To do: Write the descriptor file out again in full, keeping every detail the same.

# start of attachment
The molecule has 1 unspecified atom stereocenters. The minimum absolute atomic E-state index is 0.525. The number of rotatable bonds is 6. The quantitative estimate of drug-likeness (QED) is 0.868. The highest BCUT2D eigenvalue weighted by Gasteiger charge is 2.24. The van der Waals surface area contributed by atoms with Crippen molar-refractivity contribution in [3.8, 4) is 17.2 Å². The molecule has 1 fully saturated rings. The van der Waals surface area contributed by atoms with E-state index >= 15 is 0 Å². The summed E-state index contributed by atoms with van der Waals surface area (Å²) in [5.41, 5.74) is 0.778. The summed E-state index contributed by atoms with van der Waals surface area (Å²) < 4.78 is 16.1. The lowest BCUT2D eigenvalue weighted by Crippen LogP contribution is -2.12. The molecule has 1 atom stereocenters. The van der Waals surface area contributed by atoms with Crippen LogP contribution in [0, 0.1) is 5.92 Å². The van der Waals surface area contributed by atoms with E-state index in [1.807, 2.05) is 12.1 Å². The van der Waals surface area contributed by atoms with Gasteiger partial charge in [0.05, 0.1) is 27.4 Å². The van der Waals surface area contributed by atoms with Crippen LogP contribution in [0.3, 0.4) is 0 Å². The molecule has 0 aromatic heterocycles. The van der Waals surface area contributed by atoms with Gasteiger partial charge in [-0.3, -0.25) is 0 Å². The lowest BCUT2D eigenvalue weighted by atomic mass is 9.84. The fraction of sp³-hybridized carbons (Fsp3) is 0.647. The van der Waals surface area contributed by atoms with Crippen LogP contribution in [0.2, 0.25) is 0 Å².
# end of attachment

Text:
The molecule has 1 unspecified atom stereocenters. The minimum absolute atomic E-state index is 0.525. The number of rotatable bonds is 6. The quantitative estimate of drug-likeness (QED) is 0.868. The highest BCUT2D eigenvalue weighted by Gasteiger charge is 2.24. The van der Waals surface area contributed by atoms with Crippen molar-refractivity contribution in [3.8, 4) is 17.2 Å². The molecule has 1 fully saturated rings. The van der Waals surface area contributed by atoms with E-state index >= 15 is 0 Å². The summed E-state index contributed by atoms with van der Waals surface area (Å²) in [5.41, 5.74) is 0.778. The summed E-state index contributed by atoms with van der Waals surface area (Å²) < 4.78 is 16.1. The lowest BCUT2D eigenvalue weighted by Crippen LogP contribution is -2.12. The molecule has 1 atom stereocenters. The van der Waals surface area contributed by atoms with Crippen LogP contribution in [0, 0.1) is 5.92 Å². The van der Waals surface area contributed by atoms with E-state index in [1.807, 2.05) is 12.1 Å². The van der Waals surface area contributed by atoms with Gasteiger partial charge in [0.05, 0.1) is 27.4 Å². The van der Waals surface area contributed by atoms with Crippen LogP contribution in [0.3, 0.4) is 0 Å². The molecule has 0 aromatic heterocycles. The van der Waals surface area contributed by atoms with Gasteiger partial charge in [-0.3, -0.25) is 0 Å². The lowest BCUT2D eigenvalue weighted by atomic mass is 9.84. The fraction of sp³-hybridized carbons (Fsp3) is 0.647. The van der Waals surface area contributed by atoms with Crippen LogP contribution in [0.2, 0.25) is 0 Å².